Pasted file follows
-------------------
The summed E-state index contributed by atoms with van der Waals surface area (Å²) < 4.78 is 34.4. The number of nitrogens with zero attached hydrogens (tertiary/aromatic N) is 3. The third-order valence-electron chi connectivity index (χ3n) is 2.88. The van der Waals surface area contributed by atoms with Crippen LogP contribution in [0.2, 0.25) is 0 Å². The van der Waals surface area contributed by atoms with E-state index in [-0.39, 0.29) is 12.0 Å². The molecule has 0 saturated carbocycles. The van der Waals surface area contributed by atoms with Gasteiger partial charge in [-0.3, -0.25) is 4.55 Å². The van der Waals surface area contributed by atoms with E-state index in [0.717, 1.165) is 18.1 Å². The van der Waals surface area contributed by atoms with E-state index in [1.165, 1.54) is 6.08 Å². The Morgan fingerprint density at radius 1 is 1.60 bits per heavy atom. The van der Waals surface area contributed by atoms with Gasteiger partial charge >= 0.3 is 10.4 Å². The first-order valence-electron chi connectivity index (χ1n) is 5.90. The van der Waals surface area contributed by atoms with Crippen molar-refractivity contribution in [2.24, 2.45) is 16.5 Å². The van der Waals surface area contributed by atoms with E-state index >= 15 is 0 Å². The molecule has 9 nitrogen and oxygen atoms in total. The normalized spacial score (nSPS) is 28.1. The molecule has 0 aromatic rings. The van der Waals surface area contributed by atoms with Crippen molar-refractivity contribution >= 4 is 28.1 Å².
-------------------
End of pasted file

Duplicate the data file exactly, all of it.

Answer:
The summed E-state index contributed by atoms with van der Waals surface area (Å²) < 4.78 is 34.4. The number of nitrogens with zero attached hydrogens (tertiary/aromatic N) is 3. The third-order valence-electron chi connectivity index (χ3n) is 2.88. The van der Waals surface area contributed by atoms with Crippen LogP contribution in [0.2, 0.25) is 0 Å². The van der Waals surface area contributed by atoms with E-state index in [-0.39, 0.29) is 12.0 Å². The molecule has 0 saturated carbocycles. The van der Waals surface area contributed by atoms with Gasteiger partial charge in [-0.3, -0.25) is 4.55 Å². The van der Waals surface area contributed by atoms with E-state index in [0.717, 1.165) is 18.1 Å². The van der Waals surface area contributed by atoms with E-state index in [1.165, 1.54) is 6.08 Å². The Morgan fingerprint density at radius 1 is 1.60 bits per heavy atom. The van der Waals surface area contributed by atoms with Gasteiger partial charge >= 0.3 is 10.4 Å². The first-order valence-electron chi connectivity index (χ1n) is 5.90. The van der Waals surface area contributed by atoms with Crippen molar-refractivity contribution in [2.24, 2.45) is 16.5 Å². The van der Waals surface area contributed by atoms with E-state index >= 15 is 0 Å². The molecule has 9 nitrogen and oxygen atoms in total. The normalized spacial score (nSPS) is 28.1. The molecule has 0 aromatic rings. The van der Waals surface area contributed by atoms with Crippen molar-refractivity contribution >= 4 is 28.1 Å².